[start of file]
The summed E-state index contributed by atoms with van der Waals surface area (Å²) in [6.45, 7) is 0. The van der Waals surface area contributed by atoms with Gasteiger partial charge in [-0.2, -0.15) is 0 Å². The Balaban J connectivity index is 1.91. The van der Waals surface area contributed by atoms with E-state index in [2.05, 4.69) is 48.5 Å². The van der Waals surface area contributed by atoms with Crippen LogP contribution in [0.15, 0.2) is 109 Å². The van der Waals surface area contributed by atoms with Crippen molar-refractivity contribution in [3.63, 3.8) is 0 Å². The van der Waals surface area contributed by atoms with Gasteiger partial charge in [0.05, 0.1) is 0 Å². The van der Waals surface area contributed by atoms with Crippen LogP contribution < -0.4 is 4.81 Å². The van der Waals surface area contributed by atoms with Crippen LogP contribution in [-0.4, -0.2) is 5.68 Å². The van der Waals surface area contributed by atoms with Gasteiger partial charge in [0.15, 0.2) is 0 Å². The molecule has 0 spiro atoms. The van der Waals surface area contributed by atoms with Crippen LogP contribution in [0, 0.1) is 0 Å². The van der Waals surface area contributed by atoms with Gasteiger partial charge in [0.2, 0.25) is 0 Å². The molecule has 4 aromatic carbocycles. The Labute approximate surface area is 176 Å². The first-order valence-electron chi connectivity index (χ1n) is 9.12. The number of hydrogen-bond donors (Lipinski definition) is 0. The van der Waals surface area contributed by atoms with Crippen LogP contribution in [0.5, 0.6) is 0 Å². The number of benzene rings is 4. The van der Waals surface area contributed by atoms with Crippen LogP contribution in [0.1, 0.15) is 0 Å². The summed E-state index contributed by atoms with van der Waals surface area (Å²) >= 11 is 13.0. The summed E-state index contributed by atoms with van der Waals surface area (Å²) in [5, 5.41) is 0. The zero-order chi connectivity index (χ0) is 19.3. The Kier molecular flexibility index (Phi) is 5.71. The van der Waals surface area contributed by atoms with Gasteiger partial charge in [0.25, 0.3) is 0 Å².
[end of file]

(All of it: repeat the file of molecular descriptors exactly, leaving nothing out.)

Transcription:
The summed E-state index contributed by atoms with van der Waals surface area (Å²) in [6.45, 7) is 0. The van der Waals surface area contributed by atoms with Gasteiger partial charge in [-0.2, -0.15) is 0 Å². The Balaban J connectivity index is 1.91. The van der Waals surface area contributed by atoms with E-state index in [2.05, 4.69) is 48.5 Å². The van der Waals surface area contributed by atoms with Crippen LogP contribution in [0.15, 0.2) is 109 Å². The van der Waals surface area contributed by atoms with Crippen molar-refractivity contribution in [3.63, 3.8) is 0 Å². The van der Waals surface area contributed by atoms with Gasteiger partial charge in [0.05, 0.1) is 0 Å². The van der Waals surface area contributed by atoms with Crippen LogP contribution < -0.4 is 4.81 Å². The van der Waals surface area contributed by atoms with Crippen LogP contribution in [-0.4, -0.2) is 5.68 Å². The van der Waals surface area contributed by atoms with Gasteiger partial charge in [0.15, 0.2) is 0 Å². The molecule has 0 spiro atoms. The van der Waals surface area contributed by atoms with Crippen LogP contribution in [0, 0.1) is 0 Å². The van der Waals surface area contributed by atoms with Gasteiger partial charge in [0.2, 0.25) is 0 Å². The molecule has 4 aromatic carbocycles. The Labute approximate surface area is 176 Å². The first-order valence-electron chi connectivity index (χ1n) is 9.12. The number of hydrogen-bond donors (Lipinski definition) is 0. The van der Waals surface area contributed by atoms with Crippen LogP contribution in [0.5, 0.6) is 0 Å². The number of benzene rings is 4. The van der Waals surface area contributed by atoms with Crippen LogP contribution in [0.1, 0.15) is 0 Å². The summed E-state index contributed by atoms with van der Waals surface area (Å²) >= 11 is 13.0. The summed E-state index contributed by atoms with van der Waals surface area (Å²) in [5, 5.41) is 0. The zero-order chi connectivity index (χ0) is 19.3. The Kier molecular flexibility index (Phi) is 5.71. The van der Waals surface area contributed by atoms with Gasteiger partial charge in [0.25, 0.3) is 0 Å².